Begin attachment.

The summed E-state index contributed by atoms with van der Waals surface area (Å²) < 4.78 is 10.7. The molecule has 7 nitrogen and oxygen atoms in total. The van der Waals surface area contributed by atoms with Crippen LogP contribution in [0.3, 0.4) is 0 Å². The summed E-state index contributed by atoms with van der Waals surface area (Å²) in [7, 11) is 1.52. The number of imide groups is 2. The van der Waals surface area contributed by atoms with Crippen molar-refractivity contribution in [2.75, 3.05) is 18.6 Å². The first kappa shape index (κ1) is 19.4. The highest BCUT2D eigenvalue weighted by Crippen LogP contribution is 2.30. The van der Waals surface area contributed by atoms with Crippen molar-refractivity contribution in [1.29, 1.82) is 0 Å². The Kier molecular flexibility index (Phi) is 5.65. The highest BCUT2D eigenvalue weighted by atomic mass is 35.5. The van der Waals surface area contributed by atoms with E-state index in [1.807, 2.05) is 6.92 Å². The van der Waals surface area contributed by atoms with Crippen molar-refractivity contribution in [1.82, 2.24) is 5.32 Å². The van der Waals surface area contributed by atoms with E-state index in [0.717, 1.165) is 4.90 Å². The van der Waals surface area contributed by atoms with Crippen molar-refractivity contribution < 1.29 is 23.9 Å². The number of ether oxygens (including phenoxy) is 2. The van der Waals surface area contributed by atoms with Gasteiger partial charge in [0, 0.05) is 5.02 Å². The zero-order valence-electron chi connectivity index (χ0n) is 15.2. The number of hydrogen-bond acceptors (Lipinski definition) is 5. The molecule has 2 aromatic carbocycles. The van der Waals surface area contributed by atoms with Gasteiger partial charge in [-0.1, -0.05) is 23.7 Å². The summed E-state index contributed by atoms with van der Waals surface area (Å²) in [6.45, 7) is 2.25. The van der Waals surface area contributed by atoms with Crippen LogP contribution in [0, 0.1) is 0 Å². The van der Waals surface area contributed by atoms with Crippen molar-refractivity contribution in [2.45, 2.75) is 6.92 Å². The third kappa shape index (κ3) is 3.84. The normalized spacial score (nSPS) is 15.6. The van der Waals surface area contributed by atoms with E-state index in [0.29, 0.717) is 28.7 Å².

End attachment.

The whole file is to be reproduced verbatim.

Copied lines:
The summed E-state index contributed by atoms with van der Waals surface area (Å²) < 4.78 is 10.7. The molecule has 7 nitrogen and oxygen atoms in total. The van der Waals surface area contributed by atoms with Crippen LogP contribution in [0.3, 0.4) is 0 Å². The summed E-state index contributed by atoms with van der Waals surface area (Å²) in [7, 11) is 1.52. The number of imide groups is 2. The van der Waals surface area contributed by atoms with Crippen molar-refractivity contribution in [2.75, 3.05) is 18.6 Å². The first kappa shape index (κ1) is 19.4. The highest BCUT2D eigenvalue weighted by Crippen LogP contribution is 2.30. The van der Waals surface area contributed by atoms with Crippen molar-refractivity contribution in [1.29, 1.82) is 0 Å². The Kier molecular flexibility index (Phi) is 5.65. The highest BCUT2D eigenvalue weighted by atomic mass is 35.5. The van der Waals surface area contributed by atoms with E-state index in [1.807, 2.05) is 6.92 Å². The van der Waals surface area contributed by atoms with Crippen molar-refractivity contribution in [1.82, 2.24) is 5.32 Å². The van der Waals surface area contributed by atoms with E-state index in [0.717, 1.165) is 4.90 Å². The van der Waals surface area contributed by atoms with Crippen molar-refractivity contribution < 1.29 is 23.9 Å². The number of ether oxygens (including phenoxy) is 2. The van der Waals surface area contributed by atoms with Gasteiger partial charge in [0, 0.05) is 5.02 Å². The zero-order valence-electron chi connectivity index (χ0n) is 15.2. The number of hydrogen-bond acceptors (Lipinski definition) is 5. The molecule has 2 aromatic carbocycles. The van der Waals surface area contributed by atoms with Gasteiger partial charge in [-0.1, -0.05) is 23.7 Å². The summed E-state index contributed by atoms with van der Waals surface area (Å²) in [6.45, 7) is 2.25. The van der Waals surface area contributed by atoms with Crippen LogP contribution in [0, 0.1) is 0 Å². The van der Waals surface area contributed by atoms with Crippen molar-refractivity contribution in [2.45, 2.75) is 6.92 Å². The third kappa shape index (κ3) is 3.84. The normalized spacial score (nSPS) is 15.6. The van der Waals surface area contributed by atoms with E-state index in [0.29, 0.717) is 28.7 Å².